NHS founding values are worth defending

Date published: 30 June 2023

There may be suggestions that the 75th birthday of the NHS could be overshadowed by the serious problems it is currently facing.

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That would be a shame, as there is still so much to cherish and celebrate about our health service. 

There is, of course, also much to concern us in the current situation.

The COVID-19 pandemic legacy, waiting lists, Emergency Departments under severe strain all year round, staffing shortfalls, budgetary pressures, industrial action – it is a formidable litany of problems. 

However, we should take some time to consider the founding values of the NHS and commit ourselves to them afresh. 

Care for those who need it, when they need it, with their ability to pay having no bearing whatsoever. 

It is a principle worth defending. 

Sadly, it has been eroded to a degree in recent years. Hospital waiting lists have undoubtedly deepened health inequalities, with the better off able to access more timely care. 

It is not too late to arrest that trend. 

We should not let the NHS as we know it slip slowly away. 

It is my professional view that this would be a profound mistake, with serious consequences for the health of the population. 

I also believe that it would fly in the face of public opinion. 

We saw how during the pandemic just how much people value our health service and its great staff. The scenes across NI each Thursday as people applauded in their doorways will stay with me for the rest of my life. 

The handling of the COVID-19 pandemic is now rightly under intense scrutiny in the public inquiry. 

It will be a difficult experience for everyone involved, especially those who suffered bereavement.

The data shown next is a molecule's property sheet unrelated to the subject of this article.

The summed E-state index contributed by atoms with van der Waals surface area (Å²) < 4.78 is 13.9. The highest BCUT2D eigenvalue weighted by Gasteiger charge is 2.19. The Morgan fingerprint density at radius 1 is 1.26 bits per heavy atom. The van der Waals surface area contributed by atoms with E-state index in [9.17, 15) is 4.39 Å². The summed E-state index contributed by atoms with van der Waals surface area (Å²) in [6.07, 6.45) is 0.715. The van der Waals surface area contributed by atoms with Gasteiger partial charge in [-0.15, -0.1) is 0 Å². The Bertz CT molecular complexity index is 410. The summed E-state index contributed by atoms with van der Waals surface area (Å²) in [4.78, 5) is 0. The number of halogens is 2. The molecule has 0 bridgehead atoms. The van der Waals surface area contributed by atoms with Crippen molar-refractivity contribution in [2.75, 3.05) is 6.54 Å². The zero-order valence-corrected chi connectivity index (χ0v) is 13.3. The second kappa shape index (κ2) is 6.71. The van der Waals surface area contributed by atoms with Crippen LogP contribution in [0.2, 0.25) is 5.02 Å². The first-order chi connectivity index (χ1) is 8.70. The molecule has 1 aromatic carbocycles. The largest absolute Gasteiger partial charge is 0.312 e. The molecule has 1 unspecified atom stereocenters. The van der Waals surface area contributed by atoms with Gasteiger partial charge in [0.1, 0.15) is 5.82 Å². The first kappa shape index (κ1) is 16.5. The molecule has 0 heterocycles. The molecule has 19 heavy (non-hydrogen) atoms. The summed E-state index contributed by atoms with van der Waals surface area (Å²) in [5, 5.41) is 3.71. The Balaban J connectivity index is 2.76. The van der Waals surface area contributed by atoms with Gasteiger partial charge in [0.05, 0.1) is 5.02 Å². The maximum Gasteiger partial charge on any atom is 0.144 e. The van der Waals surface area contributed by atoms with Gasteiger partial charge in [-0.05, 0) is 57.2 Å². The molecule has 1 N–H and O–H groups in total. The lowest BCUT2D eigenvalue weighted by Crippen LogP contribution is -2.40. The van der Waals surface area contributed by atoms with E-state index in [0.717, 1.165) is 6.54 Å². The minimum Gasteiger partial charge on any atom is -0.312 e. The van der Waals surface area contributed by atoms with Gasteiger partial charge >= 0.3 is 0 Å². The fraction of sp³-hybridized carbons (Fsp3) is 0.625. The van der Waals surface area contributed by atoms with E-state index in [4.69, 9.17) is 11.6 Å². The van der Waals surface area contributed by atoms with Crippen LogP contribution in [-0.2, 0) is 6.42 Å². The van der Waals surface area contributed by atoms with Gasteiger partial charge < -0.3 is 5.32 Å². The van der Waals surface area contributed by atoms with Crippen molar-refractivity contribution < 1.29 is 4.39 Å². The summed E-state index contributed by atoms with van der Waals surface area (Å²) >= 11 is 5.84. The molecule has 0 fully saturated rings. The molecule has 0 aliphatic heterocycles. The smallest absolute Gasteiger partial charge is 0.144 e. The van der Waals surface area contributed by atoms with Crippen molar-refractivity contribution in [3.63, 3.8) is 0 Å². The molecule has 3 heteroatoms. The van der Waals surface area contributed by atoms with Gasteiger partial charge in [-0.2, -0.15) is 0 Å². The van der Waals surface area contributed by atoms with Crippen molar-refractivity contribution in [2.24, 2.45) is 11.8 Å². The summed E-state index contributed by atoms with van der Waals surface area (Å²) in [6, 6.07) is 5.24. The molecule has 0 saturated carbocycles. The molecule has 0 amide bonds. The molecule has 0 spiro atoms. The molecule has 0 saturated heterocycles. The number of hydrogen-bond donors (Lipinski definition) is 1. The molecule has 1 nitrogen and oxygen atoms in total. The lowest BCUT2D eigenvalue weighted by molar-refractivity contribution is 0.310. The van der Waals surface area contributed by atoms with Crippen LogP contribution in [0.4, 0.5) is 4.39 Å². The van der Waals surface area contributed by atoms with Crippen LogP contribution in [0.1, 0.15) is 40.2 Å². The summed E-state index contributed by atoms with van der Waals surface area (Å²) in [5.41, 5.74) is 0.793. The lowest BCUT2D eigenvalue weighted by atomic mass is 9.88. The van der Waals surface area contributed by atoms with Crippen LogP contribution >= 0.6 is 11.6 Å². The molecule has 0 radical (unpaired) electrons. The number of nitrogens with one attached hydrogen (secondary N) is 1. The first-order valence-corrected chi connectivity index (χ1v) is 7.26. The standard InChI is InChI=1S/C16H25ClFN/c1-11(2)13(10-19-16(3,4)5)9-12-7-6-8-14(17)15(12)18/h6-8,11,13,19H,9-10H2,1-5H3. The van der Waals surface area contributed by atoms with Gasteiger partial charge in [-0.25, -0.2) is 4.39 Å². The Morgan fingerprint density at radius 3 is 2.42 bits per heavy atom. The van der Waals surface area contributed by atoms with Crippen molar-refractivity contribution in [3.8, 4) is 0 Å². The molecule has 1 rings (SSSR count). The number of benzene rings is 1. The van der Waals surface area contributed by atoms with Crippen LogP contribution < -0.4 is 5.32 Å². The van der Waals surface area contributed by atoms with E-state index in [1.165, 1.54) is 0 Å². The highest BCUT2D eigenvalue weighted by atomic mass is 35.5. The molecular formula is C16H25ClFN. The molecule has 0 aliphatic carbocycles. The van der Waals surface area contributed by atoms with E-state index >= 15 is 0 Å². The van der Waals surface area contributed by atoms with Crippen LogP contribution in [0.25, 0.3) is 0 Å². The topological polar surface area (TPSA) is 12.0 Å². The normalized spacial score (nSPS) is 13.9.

It is essential that lessons are learned, however challenging some of them may be. 

At the same time, we must not lose sight of what our health service did for us during that period. 

Staff at all levels constantly displayed superhuman resilience, flexibility, commitment and compassion. 

Despite the unprecedented pressures that beset it, the service did not collapse. 

Now, with the COVID-19 threat continuing to recede, the health and social care system is deeply traumatised by what it has been through; its capacity impaired. 

The current budgetary position adds further to the pressures. 

Our health service and all those who work for it have a right to expect better than this. 

We owe it so much – for the care provided over the decades and the service it provided during recent, traumatic years. 

As we mark the NHS birthday, let us celebrate what it stands for and commit ourselves to rebuilding this great institution.

That is an achievable goal.

May it not just survive, but flourish.

Here’s to the next 75 years. 


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